OHIO Archives

Ohio University Libraries Archives & Special Collections

The Updated Ryan Room Exhibit

By Alex Hines, BA ‘24, History, Co-Curator and Mahn Center Archives Exhibition Assistant 


Since the Fall of 2022, the Cornelius Ryan Room at the Mahn Center for Archives and Special Collections on the 5th floor of Alden Library has been in the process of being updated. At this time, the work to fully update the exhibit has been completed and final preparations are being made for a School of Journalism co-sponsored opening reception on June 6th, the 79th anniversary of the D-Day Normandy invasion. The process of updating the exhibit has been a labor of passion for the source material and a deep respect towards the individuals who are represented within it. If you have followed from my first blog post from November, you will remember that there were many questions considered leading up to the update process. With those questions in mind, join me in reflecting on the last two semesters’ experiences! 

The Old Ryan Room 

Ever since the accession of the Cornelius Ryan Collection of World War II Papers by the Mahn Center for Archives and Special Collections in 1981, it was requested that an exhibition be created to display a small percentage of the thousands of manuscripts associated with the Ryan collection. From the original exhibition from 1981 to the present day, the Ryan Room experienced a handful of updates; all of them exhibiting items exclusively from the Cornelius Ryan Collection. The previous exhibition, which had been in place for 10-20 years, was the focus of my last blog post and it was here that I was brought in by the Manuscripts Archivist to aid in the update of the next form of the exhibition. The previous exhibition featured images and questionnaires from across the collection, and highlighted Ryan’s process of researching and writing his military history books, The Longest Day, The Last Battle, and A Bridge Too Far.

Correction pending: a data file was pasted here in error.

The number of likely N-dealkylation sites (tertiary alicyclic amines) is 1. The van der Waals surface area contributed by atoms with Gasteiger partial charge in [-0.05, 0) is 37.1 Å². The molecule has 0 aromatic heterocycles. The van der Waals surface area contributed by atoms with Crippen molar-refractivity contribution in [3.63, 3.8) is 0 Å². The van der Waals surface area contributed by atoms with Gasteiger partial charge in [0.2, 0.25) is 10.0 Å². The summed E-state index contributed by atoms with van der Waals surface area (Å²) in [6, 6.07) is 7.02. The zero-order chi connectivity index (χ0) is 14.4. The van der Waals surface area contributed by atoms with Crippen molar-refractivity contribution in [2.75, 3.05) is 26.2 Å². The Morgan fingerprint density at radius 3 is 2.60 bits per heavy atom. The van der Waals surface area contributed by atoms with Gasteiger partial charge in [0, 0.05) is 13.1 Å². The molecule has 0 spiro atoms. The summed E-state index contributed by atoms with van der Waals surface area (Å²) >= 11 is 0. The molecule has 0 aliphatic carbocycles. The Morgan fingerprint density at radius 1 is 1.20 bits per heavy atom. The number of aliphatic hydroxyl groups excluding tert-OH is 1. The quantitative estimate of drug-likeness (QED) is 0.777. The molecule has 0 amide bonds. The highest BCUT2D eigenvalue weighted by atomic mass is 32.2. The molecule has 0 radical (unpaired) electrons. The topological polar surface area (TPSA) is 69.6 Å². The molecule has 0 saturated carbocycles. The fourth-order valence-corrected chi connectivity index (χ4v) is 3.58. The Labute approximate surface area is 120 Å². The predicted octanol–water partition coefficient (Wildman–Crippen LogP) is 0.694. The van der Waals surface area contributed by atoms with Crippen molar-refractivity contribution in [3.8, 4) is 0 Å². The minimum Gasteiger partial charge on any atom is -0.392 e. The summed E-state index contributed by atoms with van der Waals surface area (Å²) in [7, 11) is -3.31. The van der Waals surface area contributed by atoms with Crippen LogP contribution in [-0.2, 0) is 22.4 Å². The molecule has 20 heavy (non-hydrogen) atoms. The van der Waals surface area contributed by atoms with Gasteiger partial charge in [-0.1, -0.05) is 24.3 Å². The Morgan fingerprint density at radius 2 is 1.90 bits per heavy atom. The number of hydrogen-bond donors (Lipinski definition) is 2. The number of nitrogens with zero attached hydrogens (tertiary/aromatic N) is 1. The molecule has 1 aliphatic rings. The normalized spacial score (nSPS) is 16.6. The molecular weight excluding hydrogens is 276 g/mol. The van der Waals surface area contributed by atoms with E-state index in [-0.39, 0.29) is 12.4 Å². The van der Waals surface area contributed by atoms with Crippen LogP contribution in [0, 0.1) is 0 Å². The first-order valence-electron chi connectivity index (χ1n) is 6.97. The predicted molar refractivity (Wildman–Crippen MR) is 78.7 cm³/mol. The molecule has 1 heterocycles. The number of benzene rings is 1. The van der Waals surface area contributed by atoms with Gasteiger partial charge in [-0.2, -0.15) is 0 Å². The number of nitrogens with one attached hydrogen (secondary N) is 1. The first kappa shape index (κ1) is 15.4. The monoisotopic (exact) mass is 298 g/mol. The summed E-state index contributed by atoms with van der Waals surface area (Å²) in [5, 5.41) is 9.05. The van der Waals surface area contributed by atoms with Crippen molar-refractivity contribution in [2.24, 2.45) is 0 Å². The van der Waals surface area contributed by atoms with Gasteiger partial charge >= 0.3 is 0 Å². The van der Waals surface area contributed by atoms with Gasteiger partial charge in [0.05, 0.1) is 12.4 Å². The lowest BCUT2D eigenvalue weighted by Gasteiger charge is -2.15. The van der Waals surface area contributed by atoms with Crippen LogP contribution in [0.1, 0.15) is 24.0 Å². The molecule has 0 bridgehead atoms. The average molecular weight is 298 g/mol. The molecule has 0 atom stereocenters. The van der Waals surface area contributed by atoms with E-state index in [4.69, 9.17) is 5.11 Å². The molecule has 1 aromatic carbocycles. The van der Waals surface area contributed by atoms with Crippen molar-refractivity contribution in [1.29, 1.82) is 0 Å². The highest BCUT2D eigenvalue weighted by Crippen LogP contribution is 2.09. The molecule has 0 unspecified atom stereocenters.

The New Ryan Room 

Visitors to the updated Ryan Room will be brought on a journey into the minds of those individuals who lived through, survived, fought in, and died during the massive global conflict that was World War II. Here, the human side of the war is on immediate display for all to see. World War II was not a simple conflict of good versus evil, but a deeply complex and morally conflicting war which impacted nearly every community across the globe. Walking through the exhibition, one will be drawn into the intimate thoughts and experiences of those who were directly involved in the events.  

wide angle view of new exhibition with large display cases on the right and left walls, a flat display case in the center, and a desk and large map at the back of the room.
View of the updated Ryan Room exhibition

In the Normandy invasion display, visitors can read about and follow maps discussing General Norman Cota and the fight to get off Omaha Beach and further inland. Across the room in the Local Connections display, the story of Athens own Margaret Maslin, better known as the “Magazine Lady,” is told. Close observation by visitors will reveal connections across the various parts of the exhibit, mirroring the real-life connections between these historical events. Those who look closely at the Top-Secret maps of Omaha Beach in the map case will notice the Viervielle Draw, which connects back to D-Day and the mission of General Cota. The involvement of War Correspondents, as discussed in their display, is crucial across the entire exhibit as their reports on the war aided in the understanding of the conflict and kept those at home informed about how the soldiers in Europe and the Pacific were advancing.  

Below: Sneak-peak images from around the new Ryan Room Exhibit 

During the summer the Ryan Room and the Mahn Center Reading Room are open by appointment only. Appointments can be made by contacting Manuscripts Archivist Greta Suiter, suiter@ohio.edu or by filling out a research request form through the Mahn Center website. The Ryan Room will be open during the semester the same times as the reading room (generally M-F 9-12 and 1-4).